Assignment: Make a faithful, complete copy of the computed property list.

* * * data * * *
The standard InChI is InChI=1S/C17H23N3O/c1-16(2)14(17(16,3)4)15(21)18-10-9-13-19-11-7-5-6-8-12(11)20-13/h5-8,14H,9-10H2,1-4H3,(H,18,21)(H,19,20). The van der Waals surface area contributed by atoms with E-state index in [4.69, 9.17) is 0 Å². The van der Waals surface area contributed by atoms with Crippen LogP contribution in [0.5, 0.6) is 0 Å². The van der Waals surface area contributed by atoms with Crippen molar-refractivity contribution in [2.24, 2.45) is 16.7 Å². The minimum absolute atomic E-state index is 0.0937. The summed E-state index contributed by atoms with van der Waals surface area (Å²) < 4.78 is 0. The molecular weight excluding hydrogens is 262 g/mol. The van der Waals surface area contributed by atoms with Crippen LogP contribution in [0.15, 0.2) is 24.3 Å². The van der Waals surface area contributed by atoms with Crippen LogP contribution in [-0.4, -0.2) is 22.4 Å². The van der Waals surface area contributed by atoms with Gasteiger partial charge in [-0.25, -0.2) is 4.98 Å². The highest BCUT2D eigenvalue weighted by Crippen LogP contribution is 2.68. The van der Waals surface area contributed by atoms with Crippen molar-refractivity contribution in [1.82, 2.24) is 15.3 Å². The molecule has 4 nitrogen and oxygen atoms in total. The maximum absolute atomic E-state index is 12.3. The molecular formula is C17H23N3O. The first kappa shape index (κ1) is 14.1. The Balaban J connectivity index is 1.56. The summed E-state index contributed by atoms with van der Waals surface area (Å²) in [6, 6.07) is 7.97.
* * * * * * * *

The standard InChI is InChI=1S/C17H23N3O/c1-16(2)14(17(16,3)4)15(21)18-10-9-13-19-11-7-5-6-8-12(11)20-13/h5-8,14H,9-10H2,1-4H3,(H,18,21)(H,19,20). The van der Waals surface area contributed by atoms with E-state index in [4.69, 9.17) is 0 Å². The van der Waals surface area contributed by atoms with Crippen LogP contribution in [0.5, 0.6) is 0 Å². The van der Waals surface area contributed by atoms with Crippen molar-refractivity contribution in [2.24, 2.45) is 16.7 Å². The minimum absolute atomic E-state index is 0.0937. The summed E-state index contributed by atoms with van der Waals surface area (Å²) < 4.78 is 0. The molecular weight excluding hydrogens is 262 g/mol. The van der Waals surface area contributed by atoms with Crippen LogP contribution in [0.15, 0.2) is 24.3 Å². The van der Waals surface area contributed by atoms with Crippen LogP contribution in [-0.4, -0.2) is 22.4 Å². The van der Waals surface area contributed by atoms with Gasteiger partial charge in [-0.25, -0.2) is 4.98 Å². The highest BCUT2D eigenvalue weighted by Crippen LogP contribution is 2.68. The van der Waals surface area contributed by atoms with Crippen molar-refractivity contribution in [1.82, 2.24) is 15.3 Å². The molecule has 4 nitrogen and oxygen atoms in total. The maximum absolute atomic E-state index is 12.3. The molecular formula is C17H23N3O. The first kappa shape index (κ1) is 14.1. The Balaban J connectivity index is 1.56. The summed E-state index contributed by atoms with van der Waals surface area (Å²) in [6, 6.07) is 7.97.